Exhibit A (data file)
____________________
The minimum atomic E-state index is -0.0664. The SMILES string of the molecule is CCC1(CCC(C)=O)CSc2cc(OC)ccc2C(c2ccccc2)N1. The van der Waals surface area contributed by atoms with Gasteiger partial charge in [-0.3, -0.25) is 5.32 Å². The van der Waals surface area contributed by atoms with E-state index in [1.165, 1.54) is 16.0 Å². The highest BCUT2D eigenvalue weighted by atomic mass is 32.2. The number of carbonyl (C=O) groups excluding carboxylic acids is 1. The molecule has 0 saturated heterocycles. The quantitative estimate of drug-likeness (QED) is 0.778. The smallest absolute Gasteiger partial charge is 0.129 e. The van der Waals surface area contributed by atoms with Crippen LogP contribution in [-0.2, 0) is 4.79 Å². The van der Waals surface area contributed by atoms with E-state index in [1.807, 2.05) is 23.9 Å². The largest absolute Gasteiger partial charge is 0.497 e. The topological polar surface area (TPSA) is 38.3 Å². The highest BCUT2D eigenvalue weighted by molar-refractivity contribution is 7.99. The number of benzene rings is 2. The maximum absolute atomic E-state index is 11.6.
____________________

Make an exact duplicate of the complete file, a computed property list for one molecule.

The minimum atomic E-state index is -0.0664. The SMILES string of the molecule is CCC1(CCC(C)=O)CSc2cc(OC)ccc2C(c2ccccc2)N1. The van der Waals surface area contributed by atoms with Gasteiger partial charge in [-0.3, -0.25) is 5.32 Å². The van der Waals surface area contributed by atoms with E-state index in [1.165, 1.54) is 16.0 Å². The highest BCUT2D eigenvalue weighted by atomic mass is 32.2. The number of carbonyl (C=O) groups excluding carboxylic acids is 1. The molecule has 0 saturated heterocycles. The quantitative estimate of drug-likeness (QED) is 0.778. The smallest absolute Gasteiger partial charge is 0.129 e. The van der Waals surface area contributed by atoms with Crippen LogP contribution in [-0.2, 0) is 4.79 Å². The van der Waals surface area contributed by atoms with E-state index in [1.807, 2.05) is 23.9 Å². The largest absolute Gasteiger partial charge is 0.497 e. The topological polar surface area (TPSA) is 38.3 Å². The highest BCUT2D eigenvalue weighted by molar-refractivity contribution is 7.99. The number of benzene rings is 2. The maximum absolute atomic E-state index is 11.6.